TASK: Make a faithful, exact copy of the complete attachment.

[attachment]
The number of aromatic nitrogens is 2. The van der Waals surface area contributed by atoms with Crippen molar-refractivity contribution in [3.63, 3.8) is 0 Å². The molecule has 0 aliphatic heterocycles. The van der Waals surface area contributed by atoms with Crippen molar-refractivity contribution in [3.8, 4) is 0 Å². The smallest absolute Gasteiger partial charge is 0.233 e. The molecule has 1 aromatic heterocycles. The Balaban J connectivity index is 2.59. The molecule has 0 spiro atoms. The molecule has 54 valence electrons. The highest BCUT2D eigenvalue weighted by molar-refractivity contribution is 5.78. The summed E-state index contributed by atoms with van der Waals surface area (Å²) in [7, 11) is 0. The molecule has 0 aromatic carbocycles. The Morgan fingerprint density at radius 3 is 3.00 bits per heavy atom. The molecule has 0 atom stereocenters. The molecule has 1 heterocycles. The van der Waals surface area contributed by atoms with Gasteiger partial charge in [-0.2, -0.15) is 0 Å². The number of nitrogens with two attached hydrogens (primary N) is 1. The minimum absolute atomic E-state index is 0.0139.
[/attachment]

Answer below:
The number of aromatic nitrogens is 2. The van der Waals surface area contributed by atoms with Crippen molar-refractivity contribution in [3.63, 3.8) is 0 Å². The molecule has 0 aliphatic heterocycles. The van der Waals surface area contributed by atoms with Crippen molar-refractivity contribution in [3.8, 4) is 0 Å². The smallest absolute Gasteiger partial charge is 0.233 e. The molecule has 1 aromatic heterocycles. The Balaban J connectivity index is 2.59. The molecule has 0 spiro atoms. The molecule has 54 valence electrons. The highest BCUT2D eigenvalue weighted by molar-refractivity contribution is 5.78. The summed E-state index contributed by atoms with van der Waals surface area (Å²) in [7, 11) is 0. The molecule has 0 aromatic carbocycles. The Morgan fingerprint density at radius 3 is 3.00 bits per heavy atom. The molecule has 0 atom stereocenters. The molecule has 1 heterocycles. The van der Waals surface area contributed by atoms with Gasteiger partial charge in [-0.2, -0.15) is 0 Å². The number of nitrogens with two attached hydrogens (primary N) is 1. The minimum absolute atomic E-state index is 0.0139.